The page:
The Army is closing out a research initiative studying the use of “robot teammates” for soldiers with a capstone experiment in October to test a legged robot capable of performing autonomous navigation.

The Robotics Collaborative Technology Alliance (RCTA) final demonstration will look to prove out prototype robots’ ability to detect objects and differentiate terrain types in new environments with no prior knowledge of its surroundings.

The Army’s Legged Locomotion & Mobility Adaptation (LLAMA) robot prototype

RCTA has previously developed the Legged Locomotion and Movement Adaptation (LLAMA) robotic research platform, which officials described as a “dynamic quadruped vehicle that is all-electric, human scale, quiet, autonomous, moves at roughly soldier walking speed and can carry a meaningful payload in addition to its sensors, computers and battery.”

A first generation of LLAMA has reached a top speed of 0.8 meters per second and was capable of carrying a 5-kilogram payload.

At the October capstone event, researchers are expected to demonstrate a second generation LLAMA capable of achieving 1.0 meters per second and the ability to carry a 10-kilogram payload. 

The culminating RCTA event follows a June experiment at Camp Lejeune in North Carolina where the group tested “robot teammates” in a scenario where the platforms had to traverse through a village environment and navigate small buildings, gravel and dirt roads autonomously.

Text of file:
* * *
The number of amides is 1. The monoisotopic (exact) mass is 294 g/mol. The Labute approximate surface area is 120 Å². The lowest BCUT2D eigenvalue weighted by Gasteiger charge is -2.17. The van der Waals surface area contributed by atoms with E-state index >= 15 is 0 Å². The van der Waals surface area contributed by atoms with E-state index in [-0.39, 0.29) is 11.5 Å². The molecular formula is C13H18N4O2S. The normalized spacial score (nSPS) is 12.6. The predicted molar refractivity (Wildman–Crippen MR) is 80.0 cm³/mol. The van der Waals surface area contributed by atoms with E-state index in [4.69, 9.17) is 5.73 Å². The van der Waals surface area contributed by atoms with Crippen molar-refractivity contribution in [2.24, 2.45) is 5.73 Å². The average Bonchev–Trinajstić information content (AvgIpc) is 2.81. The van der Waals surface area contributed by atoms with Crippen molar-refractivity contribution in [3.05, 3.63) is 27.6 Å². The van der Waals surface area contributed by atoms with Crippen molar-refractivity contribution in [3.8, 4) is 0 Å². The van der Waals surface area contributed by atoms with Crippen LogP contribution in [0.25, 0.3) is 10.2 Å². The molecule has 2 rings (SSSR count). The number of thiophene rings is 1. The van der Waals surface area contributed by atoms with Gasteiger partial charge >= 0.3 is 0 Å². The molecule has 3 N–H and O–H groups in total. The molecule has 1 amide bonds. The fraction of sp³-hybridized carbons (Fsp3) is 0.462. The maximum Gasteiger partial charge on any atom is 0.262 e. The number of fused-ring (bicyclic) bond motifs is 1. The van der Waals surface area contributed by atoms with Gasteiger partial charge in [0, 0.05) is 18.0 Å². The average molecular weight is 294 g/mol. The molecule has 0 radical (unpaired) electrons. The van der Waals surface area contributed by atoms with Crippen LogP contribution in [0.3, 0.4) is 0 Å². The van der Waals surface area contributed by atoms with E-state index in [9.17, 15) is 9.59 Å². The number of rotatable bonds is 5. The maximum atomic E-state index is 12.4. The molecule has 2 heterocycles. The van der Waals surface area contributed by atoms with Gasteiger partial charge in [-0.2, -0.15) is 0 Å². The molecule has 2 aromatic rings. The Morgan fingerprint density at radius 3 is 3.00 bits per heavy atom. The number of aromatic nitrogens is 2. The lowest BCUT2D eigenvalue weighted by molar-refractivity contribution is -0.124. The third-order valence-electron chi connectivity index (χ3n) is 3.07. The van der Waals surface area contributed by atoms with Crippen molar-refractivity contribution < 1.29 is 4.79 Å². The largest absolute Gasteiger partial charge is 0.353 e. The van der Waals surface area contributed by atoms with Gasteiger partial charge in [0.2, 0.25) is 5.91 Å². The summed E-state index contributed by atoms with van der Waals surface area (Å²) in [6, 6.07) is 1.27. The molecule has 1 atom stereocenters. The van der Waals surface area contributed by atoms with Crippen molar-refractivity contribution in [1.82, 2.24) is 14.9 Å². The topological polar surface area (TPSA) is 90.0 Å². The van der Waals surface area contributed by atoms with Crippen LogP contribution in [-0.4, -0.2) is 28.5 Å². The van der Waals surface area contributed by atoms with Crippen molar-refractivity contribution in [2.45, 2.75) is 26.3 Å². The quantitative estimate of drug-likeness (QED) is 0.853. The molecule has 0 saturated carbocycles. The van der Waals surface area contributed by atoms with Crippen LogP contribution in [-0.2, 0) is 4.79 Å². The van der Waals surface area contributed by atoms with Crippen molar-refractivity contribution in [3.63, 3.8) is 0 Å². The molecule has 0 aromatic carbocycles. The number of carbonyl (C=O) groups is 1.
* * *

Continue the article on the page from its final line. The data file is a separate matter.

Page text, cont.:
“Much of the commercial research in autonomous navigation and maneuver is focused on highly structured environments, e.g. urban cities with street signs and lane markings,” Maggie Wigness, an Army Research Laboratory computer scientist, said in a statement. “It is extremely difficult to use these same approaches that rely on structural cues, in an environment that provides little to none of this context. Since our goal is to advance technology that supports our warfighters, it is essential that the RCTA focused the research effort on unstructured environments because this is where our warfighters operate.”

Officials said the group will take lessons learned from the June experiment to apply to the October capstone event. 

RCTA has been running for around 10 years and currently includes the Army Combat Capabilities Development Command’s Army Research Laboratory, General Dynamics [GD], Carnegie Mellon University, Massachusetts Institute of Technology, Florida State University, University of Central Florida, University of Pennsylvania, QinetiQ North America and the Caltech/Jet Propulsion Lab